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Jewish Journal

Letters to the Editor

October 26, 2000 | 8:00 pm

Steve Cooley

Your article on the district attorney's race ("Jewish Stake in the DA's Race," Oct. 20) was neither balanced nor fair. It is obvious to anyone familiar with Gil Garcetti's failed leadership that David Evanier did not do his homework. Evanier solicited comments about Garcetti from three Jewish activists but sought no comments from the many Jewish activists who support Steve Cooley.

More importantly, Cooley has a broad base of support from all ethnic and racial groups. The district attorney's race is about the need to restore confidence and leadership to an office and a criminal justice system that has been under attack - and rightly so. Cooley has the vision and leadership to restore that confidence. He has been endorsed by every newspaper in this county.

As a prosecutor in the district attorney's office for the past 22 years, as a Democrat and a Jew, I am disappointed that The Jewish Journal gave such little thought to such an important race in the upcoming election.

Lael R. Rubin, Santa Monica

I have been a reader of The Journal since its inception and feel I must reply to what I consider a one-sided article regarding the race for district attorney.

Cooley and I both served the City of Los Angeles as reserve police officers; he served with distinction for several years at the Newton Street Station. He has devoted his entire professional career as a Los Angeles County deputy district attorney, the past 14 years as a head deputy district attorney, and has successfully prosecuted many cases of robbery, burglary, rape and other heavy-duty felonies.

One of the differences in the handling of the three-strikes cases between Cooley and his opponent is that Cooley has a gutteh neshoma (good soul). Unlike his opponent, he would not seek a 25-year-to-life sentence for a defendant who, after living a good life of many years, is prosecuted for stealing some food to feed his family.

I have known Cooley as a close friend for over 30 years. He is straight, honest and will bring a level of integrity to the district attorney's office, which it has not had for the past eight years.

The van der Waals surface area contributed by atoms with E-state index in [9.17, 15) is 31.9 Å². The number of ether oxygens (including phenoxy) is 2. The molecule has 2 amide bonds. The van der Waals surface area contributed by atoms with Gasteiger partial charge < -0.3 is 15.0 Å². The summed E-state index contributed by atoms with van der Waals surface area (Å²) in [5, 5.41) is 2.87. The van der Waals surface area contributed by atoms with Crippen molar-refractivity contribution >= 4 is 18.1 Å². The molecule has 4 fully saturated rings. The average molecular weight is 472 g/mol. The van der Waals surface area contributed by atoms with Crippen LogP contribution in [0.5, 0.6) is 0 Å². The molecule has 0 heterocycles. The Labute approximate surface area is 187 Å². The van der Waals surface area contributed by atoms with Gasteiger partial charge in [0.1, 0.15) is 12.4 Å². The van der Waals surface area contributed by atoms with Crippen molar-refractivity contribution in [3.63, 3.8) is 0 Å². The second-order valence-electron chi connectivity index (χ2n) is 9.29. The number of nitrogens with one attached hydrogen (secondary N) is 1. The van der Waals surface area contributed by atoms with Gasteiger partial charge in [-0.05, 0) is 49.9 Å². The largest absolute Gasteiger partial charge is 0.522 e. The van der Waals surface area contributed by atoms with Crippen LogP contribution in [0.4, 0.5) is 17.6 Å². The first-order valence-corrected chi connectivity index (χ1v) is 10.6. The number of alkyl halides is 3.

Norman Tyre, Toluca Lake

Violence in Israel

I read Sequoia Schroeder's letter (Letters, Oct. 20) with some interest. I am a reserve staff sergeant in the Israel Defense Forces (IDF), a supporter of the peace process and active in what she and I obviously share - a desire to help our Jewish community "prevent the nightmare of us turning into the image of our old oppressors."

But Schroeder is way off the mark. Israel didn't ask for this outburst of violence. Indeed, Prime Minister Barak has offered more than anyone else - including Prime Ministers Rabin and Peres - in his search for peace. At the recent Camp David meeting, never has Israel offered so much to the Palestinians at the opening of a negotiation (let alone during one). What would Israel have to benefit from violence at this time? Nothing. To blame Israel (or even Ariel Sharon, a man for whom I tend not to have much respect at the best of times) for the outbreak of rioting and violence would be as disingenuous as it would be inaccurate.

Don't misunderstand me. When the fighting stops and some movement to renewing the peace process is underway, I will be there, with my friends, supporting the sharing of Jerusalem, the establishment of a Palestinian state, and the rights of every Palestinian and Israeli child to live in peace and security. We'd just like to get there in one piece.

Dov Ben-Shimon ,Los Angeles

Sequoia Schroeder's outrage is misplaced. Why isn't she outraged over the hanging of two Israeli soldiers by Palestinians? Why isn't Schroeder outraged over the fact that Yasser Arafat keeps his police at bay when Palestinians are attacking Israelis?

It seems to me that not only does Israel need to respond swiftly and strongly to the campaign of terror unleashed against it by its purported partner in peace, Arafat, but in addition it is time for Israel to initiate a public relations effort so that the world, and people like Schroeder, truly understand what is happening in Israel and who is responsible for the violence.

Fred Silberberg, Los Angeles

Does Sequoia Schroeder expect the Israelis to blow kisses as a response to death-threatening action on the part of Palestinians? Or does she think the Israeli forces should merely retreat and allow the Palestinian mobs to overrun Jerusalem, Tel Aviv or wherever they may choose?

Schroeder fails to question how it is that Palestinian children are in the front lines of the violence. What kind of parents are the Palestinians who send their children out to be maimed or killed?

Joseph M. Ellis,Woodland Hills

CNN doesn't show how Arabs attack Israeli citizens and places. CNN doesn't tell you that young children are pushed by Palestinian adults, who hide behind walls and houses and shoot at Israeli soldiers while the children are between them. CNN doesn't tell you that the pictures you see from the West Bank and Gaza were sent by Palestinian reporters who live there.